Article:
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Distinguishing Abuse from Accident

Children are curious and fearless. They run, climb, jump, and explore. The very nature of childhood invites accidents. A child’s motor skills usually outpace cognitive skills, allowing the child to approach danger without recognizing it. Thus, it can be difficult to distinguish abuse from an accident.

When observing injury you suspect might be the result of abuse, consider:

  • Where is the injury? Certain locations on the body are more likely to be injured during an accidental fall or bump, including knees, elbows, shins, and the forehead. Protected parts of the body, such as the back, thighs, genital area, buttocks, back of the legs, or face, are less likely to accidentally come into contact with objects which could cause injury. It is important to remember to look for other indicators.
  • How many injuries are on the child? Are there several injuries occurring at one time or over a period of time? The greater the number of injuries, such as bruises on a single surface that are clustered, the greater the cause for concern. Unless involved in a serious accident, a child is not likely to sustain a number of different injuries accidentally. Injuries in different stages of healing can suggest a pattern of occurrence.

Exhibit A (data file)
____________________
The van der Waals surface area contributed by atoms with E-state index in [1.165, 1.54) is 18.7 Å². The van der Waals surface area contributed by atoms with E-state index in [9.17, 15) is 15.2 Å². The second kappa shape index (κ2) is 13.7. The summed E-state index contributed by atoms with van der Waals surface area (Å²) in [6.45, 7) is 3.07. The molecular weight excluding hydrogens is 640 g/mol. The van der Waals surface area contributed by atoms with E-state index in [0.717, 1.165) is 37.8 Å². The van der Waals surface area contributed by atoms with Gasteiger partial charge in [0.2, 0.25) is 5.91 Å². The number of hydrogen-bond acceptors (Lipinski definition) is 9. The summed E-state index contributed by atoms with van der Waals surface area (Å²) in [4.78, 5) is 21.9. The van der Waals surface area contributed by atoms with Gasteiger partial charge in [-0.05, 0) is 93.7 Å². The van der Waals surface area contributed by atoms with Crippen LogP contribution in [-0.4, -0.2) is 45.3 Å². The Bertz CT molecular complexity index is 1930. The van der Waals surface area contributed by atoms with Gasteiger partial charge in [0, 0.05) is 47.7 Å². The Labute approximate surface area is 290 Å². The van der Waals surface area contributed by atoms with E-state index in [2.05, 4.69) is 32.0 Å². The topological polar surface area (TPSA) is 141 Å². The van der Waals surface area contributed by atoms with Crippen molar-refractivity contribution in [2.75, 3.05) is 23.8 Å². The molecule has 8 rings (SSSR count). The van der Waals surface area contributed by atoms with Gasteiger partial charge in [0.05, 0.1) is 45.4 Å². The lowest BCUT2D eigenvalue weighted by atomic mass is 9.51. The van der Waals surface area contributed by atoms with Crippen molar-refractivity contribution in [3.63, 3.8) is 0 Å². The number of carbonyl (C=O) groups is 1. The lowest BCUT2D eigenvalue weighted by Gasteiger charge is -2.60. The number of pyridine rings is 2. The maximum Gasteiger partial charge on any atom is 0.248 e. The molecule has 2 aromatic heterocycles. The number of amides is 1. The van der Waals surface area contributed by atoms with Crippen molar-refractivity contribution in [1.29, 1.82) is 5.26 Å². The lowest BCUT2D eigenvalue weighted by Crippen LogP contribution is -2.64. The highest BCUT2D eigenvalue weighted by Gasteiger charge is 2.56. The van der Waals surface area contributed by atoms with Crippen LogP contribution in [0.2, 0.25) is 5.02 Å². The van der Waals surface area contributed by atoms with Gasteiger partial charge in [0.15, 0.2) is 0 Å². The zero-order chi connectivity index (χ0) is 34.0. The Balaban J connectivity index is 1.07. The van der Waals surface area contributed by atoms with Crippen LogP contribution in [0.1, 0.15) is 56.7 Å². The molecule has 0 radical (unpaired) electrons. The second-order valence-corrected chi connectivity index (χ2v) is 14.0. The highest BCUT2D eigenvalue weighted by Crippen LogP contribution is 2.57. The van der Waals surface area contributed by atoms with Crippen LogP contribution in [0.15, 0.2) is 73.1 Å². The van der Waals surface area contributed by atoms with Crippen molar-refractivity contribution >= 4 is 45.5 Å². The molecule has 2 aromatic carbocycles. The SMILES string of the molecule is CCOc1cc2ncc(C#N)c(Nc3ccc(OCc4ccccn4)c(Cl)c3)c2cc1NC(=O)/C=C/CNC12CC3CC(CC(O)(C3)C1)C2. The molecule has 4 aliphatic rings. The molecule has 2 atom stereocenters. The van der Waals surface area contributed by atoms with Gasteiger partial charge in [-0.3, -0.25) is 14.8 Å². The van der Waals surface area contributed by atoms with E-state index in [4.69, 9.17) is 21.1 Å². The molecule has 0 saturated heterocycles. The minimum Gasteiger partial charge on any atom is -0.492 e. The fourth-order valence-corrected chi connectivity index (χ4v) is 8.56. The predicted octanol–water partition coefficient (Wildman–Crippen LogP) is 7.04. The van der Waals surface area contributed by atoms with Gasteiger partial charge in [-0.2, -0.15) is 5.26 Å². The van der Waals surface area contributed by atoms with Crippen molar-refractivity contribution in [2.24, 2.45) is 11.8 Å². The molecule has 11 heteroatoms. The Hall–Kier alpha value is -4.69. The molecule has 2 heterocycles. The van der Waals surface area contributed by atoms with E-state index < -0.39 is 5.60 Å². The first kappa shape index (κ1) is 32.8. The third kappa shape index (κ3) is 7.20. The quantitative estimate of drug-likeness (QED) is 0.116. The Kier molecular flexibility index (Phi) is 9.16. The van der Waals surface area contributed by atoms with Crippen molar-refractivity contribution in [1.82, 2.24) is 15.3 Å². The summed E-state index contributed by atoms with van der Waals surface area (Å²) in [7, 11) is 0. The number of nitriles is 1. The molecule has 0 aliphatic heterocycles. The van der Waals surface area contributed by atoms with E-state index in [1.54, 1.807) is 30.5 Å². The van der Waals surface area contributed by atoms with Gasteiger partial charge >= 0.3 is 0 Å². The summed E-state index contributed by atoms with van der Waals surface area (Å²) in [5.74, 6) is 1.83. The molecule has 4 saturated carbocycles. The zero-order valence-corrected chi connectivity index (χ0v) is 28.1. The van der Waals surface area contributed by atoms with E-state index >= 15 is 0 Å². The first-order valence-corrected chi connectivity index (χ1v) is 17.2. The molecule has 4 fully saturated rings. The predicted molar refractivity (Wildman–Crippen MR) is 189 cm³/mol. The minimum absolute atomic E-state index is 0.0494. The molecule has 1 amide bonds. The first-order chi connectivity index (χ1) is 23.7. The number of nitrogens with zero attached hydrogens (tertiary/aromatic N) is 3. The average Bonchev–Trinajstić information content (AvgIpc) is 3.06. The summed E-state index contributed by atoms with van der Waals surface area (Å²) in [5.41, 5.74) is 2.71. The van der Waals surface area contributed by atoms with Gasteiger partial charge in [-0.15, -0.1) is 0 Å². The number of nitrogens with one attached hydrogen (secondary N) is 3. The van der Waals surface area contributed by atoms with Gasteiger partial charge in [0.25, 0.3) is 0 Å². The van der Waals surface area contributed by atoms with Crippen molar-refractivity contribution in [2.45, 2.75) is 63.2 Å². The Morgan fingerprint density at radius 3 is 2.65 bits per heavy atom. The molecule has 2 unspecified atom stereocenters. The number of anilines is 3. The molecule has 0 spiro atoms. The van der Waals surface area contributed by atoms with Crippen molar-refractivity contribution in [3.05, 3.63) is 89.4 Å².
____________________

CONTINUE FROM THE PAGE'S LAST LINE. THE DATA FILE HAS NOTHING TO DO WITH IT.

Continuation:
• What is the size and shape of the injury? Many non-accidental injuries are inflicted with familiar objects: a stick, a board, a belt, a hair brush, etc. The resulting marks bear strong resemblance to the object which was used. For example, welts caused by beating a child with an electrical cord might be loop-shaped; a belt might cause bruises in the shape of the buckle. Accidental marks resulting from bumps and falls will not normally have a defined shape.
  • Does the description of how the injury occurred seem likely? If an injury is accidental, there should be a reasonable explanation of how it happened which is consistent with its severity, type and location. When the description of how the injury occurred and the appearance of the injury do match up, there is cause for concern. It is also important to check for discrepancies between the injury and the history provided by the caretaker and others.
  • Is the injury consistent with the child’s developmental capabilities? As a child grows and gains new skills, he increases his ability to engage in activities which can cause injury. For example, an infant does not have the movement capability to self-inflict a bruise. A toddler trying to run is likely to suffer bruised knees and a bump on the head before the skill is perfected. However, the child is less likely to suffer a broken arm than is an eight-year-old who has discovered the joy of climbing trees.

Source: Kansas Department for Children and Families.

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